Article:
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Django labjs templatetags.

Project description

Labjs is a django-compressor plugin that provides django templatetags to easily Labify your scripts, using the labjs javascript loader.

Together with django-compressor it can make downloading your js files extremely efficient.

What is LabJS?

LABjs (Loading And Blocking JavaScript) is an open-source (MIT license) project supported by Getify Solutions. The core purpose of LABjs is to be an all-purpose, on-demand JavaScript loader, capable of loading any JavaScript resource, from any location, into any page, at any time. Loading your scripts with LABjs reduces resource blocking during page-load, which is an easy and effective way to optimize your site’s performance.

LABjs by default will load (and execute) all scripts in parallel as fast as the browser will allow. However, you can easily specify which scripts have execution order dependencies and LABjs will ensure proper execution order. This makes LABjs safe to use for virtually any JavaScript resource, whether you control/host it or not, and whether it is standalone or part of a larger dependency tree of resources.

Using LABjs will replace all that ugly “<script> tag soup” – that is all the <script> tags that commonly appear in the <head> or end of the <body> of your HTML page. The API is expressive and chaining, to let you specify which scripts to load, and when to wait (“block”), if necessary, for execution before proceeding with further execution. The API also easily allows inline code execution coupling (think: inline <script> tags).

Django-labjs uses labjs queues

In order to make it easy to use labjs with the django templating system, django-labjs implements labjs using it’s queuing features:

        .queueScript("script1.js") // script1, script2, and script3 do not depend on each other
        .queueScript("script2.js") // so execute in any order

        .queueWait(function(){  // can still have executable wait(...) functions if you need to
            alert("Scripts 1-3 are loaded!");
        .queueScript("script4.js") // depends on script1, script2 and script3 being executed before

And somewhere close to the closing </body> tag:

    .runQueue() // execute the queue as a $LAB chain


Currently available only on github, install using pip:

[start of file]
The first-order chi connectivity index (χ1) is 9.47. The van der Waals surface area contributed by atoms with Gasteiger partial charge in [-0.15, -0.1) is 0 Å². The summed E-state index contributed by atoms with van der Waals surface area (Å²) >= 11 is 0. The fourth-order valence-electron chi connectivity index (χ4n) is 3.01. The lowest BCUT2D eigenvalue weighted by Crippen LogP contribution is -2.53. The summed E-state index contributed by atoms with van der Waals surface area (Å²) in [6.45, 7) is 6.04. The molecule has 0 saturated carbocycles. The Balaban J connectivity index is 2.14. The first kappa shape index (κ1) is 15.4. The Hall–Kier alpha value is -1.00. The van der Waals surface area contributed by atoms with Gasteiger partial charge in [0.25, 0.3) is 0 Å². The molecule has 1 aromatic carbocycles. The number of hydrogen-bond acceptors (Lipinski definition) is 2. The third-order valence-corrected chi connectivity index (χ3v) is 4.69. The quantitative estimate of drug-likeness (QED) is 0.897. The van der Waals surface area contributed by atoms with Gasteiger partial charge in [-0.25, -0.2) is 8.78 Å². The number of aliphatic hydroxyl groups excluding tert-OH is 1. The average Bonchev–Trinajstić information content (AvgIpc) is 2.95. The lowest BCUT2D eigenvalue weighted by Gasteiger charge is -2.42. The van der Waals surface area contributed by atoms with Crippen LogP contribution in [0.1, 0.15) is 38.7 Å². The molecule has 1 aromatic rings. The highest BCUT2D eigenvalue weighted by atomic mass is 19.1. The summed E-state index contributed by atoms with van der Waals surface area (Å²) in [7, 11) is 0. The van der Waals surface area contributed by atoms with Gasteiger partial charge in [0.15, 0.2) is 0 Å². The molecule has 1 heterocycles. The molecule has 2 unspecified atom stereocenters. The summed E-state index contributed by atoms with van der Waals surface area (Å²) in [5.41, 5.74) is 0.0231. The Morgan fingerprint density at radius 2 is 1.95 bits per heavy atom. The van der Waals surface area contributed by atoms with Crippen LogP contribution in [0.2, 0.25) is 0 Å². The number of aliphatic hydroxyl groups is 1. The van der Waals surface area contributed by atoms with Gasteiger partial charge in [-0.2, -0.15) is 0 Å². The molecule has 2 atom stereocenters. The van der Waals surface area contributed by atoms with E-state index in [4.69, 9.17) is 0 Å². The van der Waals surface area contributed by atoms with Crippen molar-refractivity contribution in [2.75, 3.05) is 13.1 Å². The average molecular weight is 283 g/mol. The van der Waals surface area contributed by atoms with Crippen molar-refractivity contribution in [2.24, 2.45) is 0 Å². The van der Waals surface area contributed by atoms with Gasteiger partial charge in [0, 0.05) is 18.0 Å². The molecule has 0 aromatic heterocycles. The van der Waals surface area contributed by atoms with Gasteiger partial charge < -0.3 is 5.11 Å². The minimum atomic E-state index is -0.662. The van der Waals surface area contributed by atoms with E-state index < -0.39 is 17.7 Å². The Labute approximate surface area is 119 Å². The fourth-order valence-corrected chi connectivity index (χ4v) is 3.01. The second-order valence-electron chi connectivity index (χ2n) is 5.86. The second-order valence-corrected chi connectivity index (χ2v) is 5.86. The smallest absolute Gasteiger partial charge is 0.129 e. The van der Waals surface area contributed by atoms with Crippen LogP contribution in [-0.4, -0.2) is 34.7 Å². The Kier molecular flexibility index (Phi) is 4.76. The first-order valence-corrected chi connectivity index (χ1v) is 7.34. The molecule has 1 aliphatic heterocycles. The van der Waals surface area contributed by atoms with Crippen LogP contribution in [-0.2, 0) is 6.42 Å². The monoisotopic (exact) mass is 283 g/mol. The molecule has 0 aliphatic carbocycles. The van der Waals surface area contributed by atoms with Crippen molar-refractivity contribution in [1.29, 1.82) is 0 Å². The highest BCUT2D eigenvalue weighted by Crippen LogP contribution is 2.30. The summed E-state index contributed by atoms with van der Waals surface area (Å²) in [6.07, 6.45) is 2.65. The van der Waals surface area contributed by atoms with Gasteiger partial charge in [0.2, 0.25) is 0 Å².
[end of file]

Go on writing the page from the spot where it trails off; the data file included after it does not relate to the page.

pip install -e git+git://

Add labJS to INSTALLED_APPS in your file. * Notice the upper JS.

Set LABJS_ENABLED to True if you want to enable labifying.


Include the labjs javascript file somewhere in your html templates under <head>. Don’t forget to include labjs templatetags, and wrap javascript imports AND any javascript inlines that depend on those imports between {% labjs %} and {% endlabjs %} tags. Use {% wait %} tags to insert an empty queuewait()

Usage example:

{% load labjs %}

<script type="text/javascript" src="{{ STATIC_URL}}labjs/LAB.min.js"></script>

{% labjs %}
<script type="text/javascript" src="src/path_to_js.js" />

{% wait %} // use wait to insert an empty .queueWait()

// You have to place any inline javascript that depends on any of the Labified scripts
// under a labjs templatetag. It will automatically place it under a queueWait.

{% compress js %} // you can use compress tags too inside.
<script type="text/javascript">
{% endcompress %}
{% endlabjs %}


// At almost end of page run the queue, either with the {% runqueue %} templatetag
// or manually if you want to add custom waits and queue some more scripts.

{% runlabjs %}


For now, django Labjs uses django-compressor parsers, so any settings on which parser to use with django-compressor affects which html parsers django-labjs uses.

The only labjs specific setting is LABJS_ENABLED, that defaults to the opposite of DEBUG. When LABJS_ENABLED is False, the templatetags do nothing.


When using labjs, labjs ensures that the javascript you need has already loaded and executed with the use of wait() or in our case, queuewait(). This functionality is normally achieved by using shortcut functions like jquery’s $.ready().

When using labjs, however, ready() might not be required, and could be slightly counterproductive. $.ready() waits for browser dom ready, which you need if you are going to be doing dom interaction. Otherwise, it might not be necessary. For more information, read this stack answer.

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